Scrap Creek: A short short science fiction story
DRIVE-BY STORIES #18
Scrap Creek owed its existence to the Company prospectors. It's saloons, stores, and brothels the only destination within more than five hundred kilometers under the two suns. An oasis from the cold and dank world outside. A place with working environment controls and humidity under fifty percent—a prospector could dry out, so to speak, while getting sloshed. All Company-owned, of course.
Caryn leaned forward, peering out the windows of her walker, letting it settle with a groan of metal joints, at Scrap Creek. It spilled over a slow rise of ground a couple kilometers ahead—piled up by the engineers establishing the location—like a breast shoved up out of the dirt, the buildings and passages between them forming a dark areola around the upthrust nipple of the Company headquarters right at the heart of Scrap Creek. Lights gleamed from windows, alleys, streets, and along the electrified barrier fence that kept out the worst of Hindsight's native wildlife. Lit up, the Company headquarters glowed in a nimbus of illuminated fog. Wipers swept the constant drizzle from the windows and made it look, from the outside, like the walker was rapidly blinking. She released the controls and flicked the switches to set the walker into standby. From beneath came clanking noises as the arms folded up into their niches in the body.
Damn it all. Going back to Scrap Creek like this, holds mostly empty? Not the best idea, but Company hadn't left her any choice. Her only option was the underground, the black market of Scrap Creek. Winsyn. She'd get triple or more than what the Company would give her for the choice artifacts she'd dug out of the muck. Unload those, use the funds to resupply and go back out without reporting in with the Company. As far as they knew, she was still on site in her assigned grid. It wasn't that hard to rig up the tracker with a battery cluster to keep it going while she was gone. Getting in and out of Scrap Creek without being notice was harder, but it wouldn't be the first time she'd managed.
It wasn't exactly her fault—the Company assigned the grids. She couldn't get another grid until she cleared her assigned grid. Without any assurance that the assigned grid would turn up anything worthwhile. If the trip didn't pay for itself then she was in deeper with the Company, owing for supplies, equipment costs, power, and the license. They'd keep her going out, debt piling up, content that they owned her and anything she discovered. That was life on Hindsight—called that because in hindsight, no one would have come to this fucking planet. Except the dreams of uncovering a piece of new tech or other discovery kept fools like her coming and signing up with the company, not even asking what happened to the prospectors before them.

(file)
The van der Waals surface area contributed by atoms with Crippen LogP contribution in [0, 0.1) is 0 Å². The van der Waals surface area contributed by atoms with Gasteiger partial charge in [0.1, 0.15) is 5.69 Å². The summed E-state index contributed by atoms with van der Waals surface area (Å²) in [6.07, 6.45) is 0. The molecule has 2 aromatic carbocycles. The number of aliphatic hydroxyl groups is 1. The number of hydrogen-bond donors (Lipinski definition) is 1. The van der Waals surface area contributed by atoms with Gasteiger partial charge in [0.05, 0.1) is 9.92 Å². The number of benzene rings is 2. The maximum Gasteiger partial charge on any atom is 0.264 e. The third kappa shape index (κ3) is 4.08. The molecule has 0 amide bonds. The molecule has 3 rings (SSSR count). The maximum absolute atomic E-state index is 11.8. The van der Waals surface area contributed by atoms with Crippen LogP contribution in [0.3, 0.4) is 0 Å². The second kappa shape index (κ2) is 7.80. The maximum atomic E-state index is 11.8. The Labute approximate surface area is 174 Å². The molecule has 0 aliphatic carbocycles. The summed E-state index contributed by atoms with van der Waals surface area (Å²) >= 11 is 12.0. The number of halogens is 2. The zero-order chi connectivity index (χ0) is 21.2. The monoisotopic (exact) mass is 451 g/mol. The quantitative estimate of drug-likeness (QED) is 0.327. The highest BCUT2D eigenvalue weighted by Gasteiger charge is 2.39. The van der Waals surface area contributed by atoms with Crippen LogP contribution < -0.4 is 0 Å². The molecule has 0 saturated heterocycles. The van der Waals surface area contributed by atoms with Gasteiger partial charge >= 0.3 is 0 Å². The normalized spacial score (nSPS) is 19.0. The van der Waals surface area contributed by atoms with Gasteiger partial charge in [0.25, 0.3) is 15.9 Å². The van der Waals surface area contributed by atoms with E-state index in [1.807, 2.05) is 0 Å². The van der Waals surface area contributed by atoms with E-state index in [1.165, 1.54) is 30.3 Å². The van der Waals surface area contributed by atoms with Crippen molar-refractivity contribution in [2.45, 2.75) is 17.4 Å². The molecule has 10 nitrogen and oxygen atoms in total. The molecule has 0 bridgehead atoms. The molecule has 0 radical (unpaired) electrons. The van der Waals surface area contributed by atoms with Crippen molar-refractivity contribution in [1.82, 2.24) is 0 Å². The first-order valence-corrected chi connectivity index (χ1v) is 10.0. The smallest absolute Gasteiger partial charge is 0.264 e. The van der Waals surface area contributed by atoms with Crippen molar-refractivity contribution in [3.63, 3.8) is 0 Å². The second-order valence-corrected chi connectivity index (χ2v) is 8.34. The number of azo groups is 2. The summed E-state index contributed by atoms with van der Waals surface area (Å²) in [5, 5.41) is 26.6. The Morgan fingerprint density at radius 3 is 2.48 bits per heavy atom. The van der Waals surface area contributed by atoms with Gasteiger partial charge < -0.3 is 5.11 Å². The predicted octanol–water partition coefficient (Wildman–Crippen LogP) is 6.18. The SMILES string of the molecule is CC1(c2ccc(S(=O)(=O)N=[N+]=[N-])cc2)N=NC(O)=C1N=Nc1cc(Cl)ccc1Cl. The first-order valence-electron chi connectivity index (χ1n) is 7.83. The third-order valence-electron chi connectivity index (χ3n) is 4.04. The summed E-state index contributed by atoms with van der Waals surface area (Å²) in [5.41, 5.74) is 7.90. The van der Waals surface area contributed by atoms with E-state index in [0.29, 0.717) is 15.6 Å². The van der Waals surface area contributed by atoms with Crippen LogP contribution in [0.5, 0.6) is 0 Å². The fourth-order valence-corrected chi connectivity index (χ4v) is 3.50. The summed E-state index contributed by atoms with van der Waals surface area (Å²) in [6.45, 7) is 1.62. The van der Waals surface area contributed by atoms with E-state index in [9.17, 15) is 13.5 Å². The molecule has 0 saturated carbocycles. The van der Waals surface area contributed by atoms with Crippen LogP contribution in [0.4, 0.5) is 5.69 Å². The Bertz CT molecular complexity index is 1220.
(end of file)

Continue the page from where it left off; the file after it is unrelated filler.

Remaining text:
To avoid that fate, she had to deal with Winsyn. They'd made deals before. Small items. Decorative items. The ephemera of an alien race that collectors loved to pick up, preferably away from the Company's prying eyes. A bit of statuary. The small resin paintings that the aliens had obviously liked. Memory-gems, though, that was the big ticket. The aliens had the ability to save a memory to beautiful faceted crystals, apparently wore them as jewelry. Held in the hand, the memories replayed in exquisite detail. Highly sought after by the Company and the black market for the hints they revealed about the aliens that had lived and gone extinct on this world. The Company still didn't have the technology to replicate the memory-gems, fortunately, since that would let them copy memory-gems and the price would plummet.
Caryn pulled up the walker's command interface and ordered the walker to settle down. It groaned as if a living thing as it lowered itself down on its folded legs. She couldn't take it into Scrap Creek and remain unnoticed. It'd be immediately obvious if a walker strolled into town without its tracker. That'd catch the Company's attention. The sort of attention that would likely end up with her contract terminated and charges filed against her. Especially over the memory-gems in her pack.
She patted the console. "Take it easy, girl. I'll be back soon."
She flicked the final switches to shut the tracker down. She wore her pilot's key around her neck. The walker would be fine out here waiting for her. The plating was so stained and marked from Hindsight's vegetation and mud that it was effectively camouflaged.